|Cato Foreign Policy Briefing No. 19||July 1, 1992|
by Ted Galen Carpenter
Ted Galen Carpenter is director of foreign policy studies at the Cato Institute.
Foreign policy experts, media pundits, and congressional leaders are calling with increasing frequency for the United States to intervene militarily in the Yugoslavian conflict. Although the Bush administration has wisely resisted such proposals, it has slowly escalated the U.S. political and diplomatic role and thereby increased the danger of a subsequent military entanglement. Leading administration officials also seem to be weakening in their resolve to keep out of the fray.
Those who urge the United States to become involved in the turmoil taking place in the Balkans embrace a reckless policy. Military intervention would almost certainly result in the loss of American lives and create a host of long-term political risks and burdens without even the hope of offsetting tangible benefits. The ethnic conflicts convulsing Yugoslavia result from long-standing animosities that are impervious to solutions imposed from the outside. In that sense, Yugoslavia is a larger and more dangerous version of Lebanon.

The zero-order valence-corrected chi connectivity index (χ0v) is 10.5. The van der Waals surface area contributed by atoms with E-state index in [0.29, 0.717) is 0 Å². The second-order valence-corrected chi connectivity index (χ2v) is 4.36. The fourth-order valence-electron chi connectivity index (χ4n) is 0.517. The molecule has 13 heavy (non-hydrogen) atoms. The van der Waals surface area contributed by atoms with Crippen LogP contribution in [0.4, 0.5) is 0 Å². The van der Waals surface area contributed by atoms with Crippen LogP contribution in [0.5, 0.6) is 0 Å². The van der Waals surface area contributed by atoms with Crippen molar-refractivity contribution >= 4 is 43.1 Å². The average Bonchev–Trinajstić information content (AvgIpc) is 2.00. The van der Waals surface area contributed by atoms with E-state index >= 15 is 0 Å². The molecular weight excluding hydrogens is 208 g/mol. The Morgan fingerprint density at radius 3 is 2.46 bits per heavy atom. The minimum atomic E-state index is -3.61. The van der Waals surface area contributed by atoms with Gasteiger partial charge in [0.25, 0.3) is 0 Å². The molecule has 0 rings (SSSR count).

Equally important, there is no need for the United States to become entangled in the fighting. Yugoslavia has never been a vital interest of the United States, and contrary to some of the superheated rhetoric of interventionists, the region is a geopolitical backwater in the post-Cold War era. The outcome of the fighting will not have a significant impact even on the European, much less the global, balance of power and, therefore, does not warrant U.S. action. Although the bloodletting is undoubtedly tragic, it does not serve the best interests of the American people to have this country become a participant in the carnage.
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© 1992 The Cato Institute
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